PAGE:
When the application & licensing process deliberated, many concerns were brought up by those applying for the three licenses. A major concern for limiting ways gamblers become addicted has been commendable, if down right overprotective to please the anti-gambling lobbyists who lost in November.
First, it was the Massachusetts law that limited to Casino Jackpot payouts to $500 hand-pay on slots & video poker,compared to the customary $1000 hand-pay in most gambling areas. That means if you won $500 or more, your gambling would stop, the machine would lock up, attendants would call over supervisors, you would wait as the supervisors and attendant went and got the money from the cage, came back and paid you. Like I said, most jurisdictions hand-pay at $1000 where over a thousand is taxable. Annoying to say the least. As of this post, I am not aware of this being overturned – Wynn & MGM both lobbied for change.
Second, to address gambling addiction, Massachusetts wanted to require casinos to reward their customers for voluntarily setting limits on how much time and money they spend at slot machines under a proposal being considered by state gambling regulators. Wynn Resorts, MGM Resorts International and Penn National Gaming voiced strong concerns over the idea, suggesting such programs have not proved effective elsewhere. The result is the possibility of a beta test at the first open casino at Plainridge Park in Plainville – the only slots parlor – with voluntary sign-up.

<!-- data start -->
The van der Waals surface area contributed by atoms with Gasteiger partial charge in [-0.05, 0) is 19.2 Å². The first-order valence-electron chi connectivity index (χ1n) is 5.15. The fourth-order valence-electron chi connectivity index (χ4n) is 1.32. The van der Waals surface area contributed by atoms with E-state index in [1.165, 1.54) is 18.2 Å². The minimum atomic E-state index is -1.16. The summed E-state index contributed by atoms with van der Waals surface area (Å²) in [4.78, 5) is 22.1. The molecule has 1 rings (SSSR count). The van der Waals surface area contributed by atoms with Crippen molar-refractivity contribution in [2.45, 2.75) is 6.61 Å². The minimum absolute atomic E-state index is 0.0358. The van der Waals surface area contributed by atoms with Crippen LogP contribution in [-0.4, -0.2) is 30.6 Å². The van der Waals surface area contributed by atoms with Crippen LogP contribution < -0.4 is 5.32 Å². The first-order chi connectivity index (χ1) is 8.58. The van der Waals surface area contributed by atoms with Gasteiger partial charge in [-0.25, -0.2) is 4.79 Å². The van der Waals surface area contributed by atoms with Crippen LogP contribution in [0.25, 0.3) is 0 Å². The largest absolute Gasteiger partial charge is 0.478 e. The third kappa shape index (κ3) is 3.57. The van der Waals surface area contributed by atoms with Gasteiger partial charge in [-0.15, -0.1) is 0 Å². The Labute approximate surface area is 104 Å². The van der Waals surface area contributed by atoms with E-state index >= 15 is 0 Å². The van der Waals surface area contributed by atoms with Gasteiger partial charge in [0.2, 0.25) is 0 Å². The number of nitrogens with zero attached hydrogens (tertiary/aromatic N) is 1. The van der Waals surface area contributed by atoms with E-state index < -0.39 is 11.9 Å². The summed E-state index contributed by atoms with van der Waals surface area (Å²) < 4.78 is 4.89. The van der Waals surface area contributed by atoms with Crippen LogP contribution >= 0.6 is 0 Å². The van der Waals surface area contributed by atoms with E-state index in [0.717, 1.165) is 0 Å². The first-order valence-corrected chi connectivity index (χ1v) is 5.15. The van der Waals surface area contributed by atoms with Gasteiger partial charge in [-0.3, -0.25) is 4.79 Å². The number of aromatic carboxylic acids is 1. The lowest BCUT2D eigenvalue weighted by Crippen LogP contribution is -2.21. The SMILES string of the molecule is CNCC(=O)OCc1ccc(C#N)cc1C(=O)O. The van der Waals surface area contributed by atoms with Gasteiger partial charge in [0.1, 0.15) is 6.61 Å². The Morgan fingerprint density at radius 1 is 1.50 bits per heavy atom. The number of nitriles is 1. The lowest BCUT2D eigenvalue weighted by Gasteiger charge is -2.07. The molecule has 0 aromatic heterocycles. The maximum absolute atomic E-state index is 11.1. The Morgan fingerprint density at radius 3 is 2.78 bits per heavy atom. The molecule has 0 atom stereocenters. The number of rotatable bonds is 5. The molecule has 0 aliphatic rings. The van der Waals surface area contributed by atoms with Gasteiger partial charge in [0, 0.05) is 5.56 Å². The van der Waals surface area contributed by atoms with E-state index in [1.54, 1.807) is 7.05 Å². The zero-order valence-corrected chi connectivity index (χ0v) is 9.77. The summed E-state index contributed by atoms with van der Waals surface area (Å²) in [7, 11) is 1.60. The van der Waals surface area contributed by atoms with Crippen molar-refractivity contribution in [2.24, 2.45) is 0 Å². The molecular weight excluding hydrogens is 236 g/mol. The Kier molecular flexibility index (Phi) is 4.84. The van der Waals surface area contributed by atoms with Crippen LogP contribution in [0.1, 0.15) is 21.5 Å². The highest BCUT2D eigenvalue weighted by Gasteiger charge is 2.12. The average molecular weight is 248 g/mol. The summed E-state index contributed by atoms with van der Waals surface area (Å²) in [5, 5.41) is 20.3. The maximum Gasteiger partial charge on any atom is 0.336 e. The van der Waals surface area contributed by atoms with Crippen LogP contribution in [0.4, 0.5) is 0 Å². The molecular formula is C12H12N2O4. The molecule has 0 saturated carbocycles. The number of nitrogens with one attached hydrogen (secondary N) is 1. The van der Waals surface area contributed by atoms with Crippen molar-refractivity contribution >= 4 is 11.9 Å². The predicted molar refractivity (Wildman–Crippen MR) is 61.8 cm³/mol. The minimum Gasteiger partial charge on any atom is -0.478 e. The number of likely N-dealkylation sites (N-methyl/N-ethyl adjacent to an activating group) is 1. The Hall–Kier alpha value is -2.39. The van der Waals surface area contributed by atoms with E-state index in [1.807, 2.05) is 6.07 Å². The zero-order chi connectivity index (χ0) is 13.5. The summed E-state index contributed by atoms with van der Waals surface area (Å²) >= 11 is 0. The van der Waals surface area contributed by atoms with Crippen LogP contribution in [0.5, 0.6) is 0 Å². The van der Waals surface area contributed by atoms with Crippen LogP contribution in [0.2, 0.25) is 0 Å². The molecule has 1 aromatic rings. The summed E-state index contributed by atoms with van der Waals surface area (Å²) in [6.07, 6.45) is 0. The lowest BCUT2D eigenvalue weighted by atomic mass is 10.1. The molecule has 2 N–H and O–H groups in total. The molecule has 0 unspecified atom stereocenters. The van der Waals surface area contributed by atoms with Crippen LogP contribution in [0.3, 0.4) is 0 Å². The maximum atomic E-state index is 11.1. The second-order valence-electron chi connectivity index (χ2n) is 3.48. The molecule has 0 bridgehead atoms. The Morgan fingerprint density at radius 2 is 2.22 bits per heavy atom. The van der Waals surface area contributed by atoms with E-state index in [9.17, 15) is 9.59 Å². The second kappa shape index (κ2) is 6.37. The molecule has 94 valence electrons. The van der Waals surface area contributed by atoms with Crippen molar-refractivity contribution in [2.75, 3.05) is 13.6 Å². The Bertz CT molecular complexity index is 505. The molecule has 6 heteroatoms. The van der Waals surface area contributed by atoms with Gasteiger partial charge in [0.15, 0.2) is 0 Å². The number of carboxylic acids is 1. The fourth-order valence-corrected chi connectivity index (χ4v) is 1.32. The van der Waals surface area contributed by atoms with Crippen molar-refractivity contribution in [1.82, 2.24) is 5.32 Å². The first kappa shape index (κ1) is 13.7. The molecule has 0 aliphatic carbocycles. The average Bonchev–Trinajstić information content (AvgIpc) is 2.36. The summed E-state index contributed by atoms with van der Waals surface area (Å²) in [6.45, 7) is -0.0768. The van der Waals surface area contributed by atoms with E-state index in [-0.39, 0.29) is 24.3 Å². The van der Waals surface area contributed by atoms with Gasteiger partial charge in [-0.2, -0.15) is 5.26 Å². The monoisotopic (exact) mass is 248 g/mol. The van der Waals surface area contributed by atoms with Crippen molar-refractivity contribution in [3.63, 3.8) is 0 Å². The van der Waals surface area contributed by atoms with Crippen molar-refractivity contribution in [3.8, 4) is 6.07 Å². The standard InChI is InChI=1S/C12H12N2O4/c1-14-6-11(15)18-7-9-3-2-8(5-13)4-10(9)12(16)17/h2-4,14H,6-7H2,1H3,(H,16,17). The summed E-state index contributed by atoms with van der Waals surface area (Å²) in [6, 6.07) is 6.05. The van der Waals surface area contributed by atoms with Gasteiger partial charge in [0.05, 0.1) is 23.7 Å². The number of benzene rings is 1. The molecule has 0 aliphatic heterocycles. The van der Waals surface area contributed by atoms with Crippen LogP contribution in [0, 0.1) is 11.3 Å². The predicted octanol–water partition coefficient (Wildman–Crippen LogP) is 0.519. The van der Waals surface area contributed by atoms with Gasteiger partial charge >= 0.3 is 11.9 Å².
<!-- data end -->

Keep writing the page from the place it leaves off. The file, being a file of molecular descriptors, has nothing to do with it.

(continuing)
And now, The ATM concern! Hours after an appeal for a timeout from the next attorney general, the Massachusetts Legislature retreated from its late-session push for broader access to cash machines at casinos.
Paul Donato, a Medford Democrat, said “Now, in most of the casinos that I’ve visited, one or two, they’re always in the lobbies and never inside the actual casino.” Sorry Paul – not true.
Most TITO (TicketInTicketOut) Redemption machines on the casino floor double as ATM’s, where cash may be taken out or cash advances may be made. The Gaming Commission has requested an interpretation from the Division of Banks on ATMs at casinos, and in the meantime adopted a temporary policy restricting their placement to at least 15 feet from the gaming floor of a casino or slot parlor.
If Massachussetts makes it too hard for people to enjoy the gambling experience, do the surrounding states have as much to worry about?
With the major casinos of Wynn & MGM openings away in two years, maybe they can visit a few casinos, you know, check it out?
That’s all for now.